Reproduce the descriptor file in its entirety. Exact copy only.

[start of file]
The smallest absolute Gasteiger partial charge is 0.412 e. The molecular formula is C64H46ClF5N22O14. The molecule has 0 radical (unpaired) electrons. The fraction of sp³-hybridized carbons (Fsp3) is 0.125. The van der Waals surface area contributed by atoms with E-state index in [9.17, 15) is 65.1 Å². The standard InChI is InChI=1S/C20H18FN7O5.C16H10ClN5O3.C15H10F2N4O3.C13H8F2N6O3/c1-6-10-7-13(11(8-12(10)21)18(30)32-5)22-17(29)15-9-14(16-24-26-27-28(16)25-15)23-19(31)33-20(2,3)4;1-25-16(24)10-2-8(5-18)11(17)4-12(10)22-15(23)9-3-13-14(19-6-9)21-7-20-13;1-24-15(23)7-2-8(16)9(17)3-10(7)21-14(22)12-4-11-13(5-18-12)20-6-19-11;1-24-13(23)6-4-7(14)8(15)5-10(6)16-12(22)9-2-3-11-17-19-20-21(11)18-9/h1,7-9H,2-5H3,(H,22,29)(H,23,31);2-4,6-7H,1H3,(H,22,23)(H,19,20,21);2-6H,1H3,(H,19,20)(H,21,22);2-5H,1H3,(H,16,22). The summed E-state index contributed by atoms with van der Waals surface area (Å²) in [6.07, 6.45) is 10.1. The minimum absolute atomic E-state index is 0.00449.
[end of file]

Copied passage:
The smallest absolute Gasteiger partial charge is 0.412 e. The molecular formula is C64H46ClF5N22O14. The molecule has 0 radical (unpaired) electrons. The fraction of sp³-hybridized carbons (Fsp3) is 0.125. The van der Waals surface area contributed by atoms with E-state index in [9.17, 15) is 65.1 Å². The standard InChI is InChI=1S/C20H18FN7O5.C16H10ClN5O3.C15H10F2N4O3.C13H8F2N6O3/c1-6-10-7-13(11(8-12(10)21)18(30)32-5)22-17(29)15-9-14(16-24-26-27-28(16)25-15)23-19(31)33-20(2,3)4;1-25-16(24)10-2-8(5-18)11(17)4-12(10)22-15(23)9-3-13-14(19-6-9)21-7-20-13;1-24-15(23)7-2-8(16)9(17)3-10(7)21-14(22)12-4-11-13(5-18-12)20-6-19-11;1-24-13(23)6-4-7(14)8(15)5-10(6)16-12(22)9-2-3-11-17-19-20-21(11)18-9/h1,7-9H,2-5H3,(H,22,29)(H,23,31);2-4,6-7H,1H3,(H,22,23)(H,19,20,21);2-6H,1H3,(H,19,20)(H,21,22);2-5H,1H3,(H,16,22). The summed E-state index contributed by atoms with van der Waals surface area (Å²) in [6.07, 6.45) is 10.1. The minimum absolute atomic E-state index is 0.00449.